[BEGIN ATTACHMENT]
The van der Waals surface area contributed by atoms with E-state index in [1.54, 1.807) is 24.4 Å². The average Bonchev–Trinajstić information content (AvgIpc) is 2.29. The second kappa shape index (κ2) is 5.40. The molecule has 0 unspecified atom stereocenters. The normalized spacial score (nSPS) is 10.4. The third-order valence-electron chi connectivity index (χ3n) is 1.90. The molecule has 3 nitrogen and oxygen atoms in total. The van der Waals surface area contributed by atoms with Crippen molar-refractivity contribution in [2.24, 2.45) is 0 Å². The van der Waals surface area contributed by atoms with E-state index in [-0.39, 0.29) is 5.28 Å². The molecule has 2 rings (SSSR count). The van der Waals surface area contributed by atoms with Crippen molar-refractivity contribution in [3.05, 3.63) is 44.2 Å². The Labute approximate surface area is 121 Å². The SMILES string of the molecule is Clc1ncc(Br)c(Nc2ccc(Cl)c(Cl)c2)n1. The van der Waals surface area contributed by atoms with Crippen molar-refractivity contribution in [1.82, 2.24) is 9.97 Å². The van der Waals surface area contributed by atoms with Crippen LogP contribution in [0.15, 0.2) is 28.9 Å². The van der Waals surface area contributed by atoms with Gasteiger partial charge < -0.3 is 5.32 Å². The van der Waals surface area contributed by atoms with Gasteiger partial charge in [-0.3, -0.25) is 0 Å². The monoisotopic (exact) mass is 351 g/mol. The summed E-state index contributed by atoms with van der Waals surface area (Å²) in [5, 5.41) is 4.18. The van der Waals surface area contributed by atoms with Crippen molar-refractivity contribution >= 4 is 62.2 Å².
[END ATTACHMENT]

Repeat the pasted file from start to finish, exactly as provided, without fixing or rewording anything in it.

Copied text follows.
The van der Waals surface area contributed by atoms with E-state index in [1.54, 1.807) is 24.4 Å². The average Bonchev–Trinajstić information content (AvgIpc) is 2.29. The second kappa shape index (κ2) is 5.40. The molecule has 0 unspecified atom stereocenters. The normalized spacial score (nSPS) is 10.4. The third-order valence-electron chi connectivity index (χ3n) is 1.90. The molecule has 3 nitrogen and oxygen atoms in total. The van der Waals surface area contributed by atoms with Crippen molar-refractivity contribution in [2.24, 2.45) is 0 Å². The van der Waals surface area contributed by atoms with E-state index in [-0.39, 0.29) is 5.28 Å². The molecule has 2 rings (SSSR count). The van der Waals surface area contributed by atoms with Crippen molar-refractivity contribution in [3.05, 3.63) is 44.2 Å². The Labute approximate surface area is 121 Å². The SMILES string of the molecule is Clc1ncc(Br)c(Nc2ccc(Cl)c(Cl)c2)n1. The van der Waals surface area contributed by atoms with Crippen molar-refractivity contribution in [1.82, 2.24) is 9.97 Å². The van der Waals surface area contributed by atoms with Crippen LogP contribution in [0.15, 0.2) is 28.9 Å². The van der Waals surface area contributed by atoms with Gasteiger partial charge < -0.3 is 5.32 Å². The van der Waals surface area contributed by atoms with Gasteiger partial charge in [-0.3, -0.25) is 0 Å². The monoisotopic (exact) mass is 351 g/mol. The summed E-state index contributed by atoms with van der Waals surface area (Å²) in [5, 5.41) is 4.18. The van der Waals surface area contributed by atoms with Crippen molar-refractivity contribution >= 4 is 62.2 Å².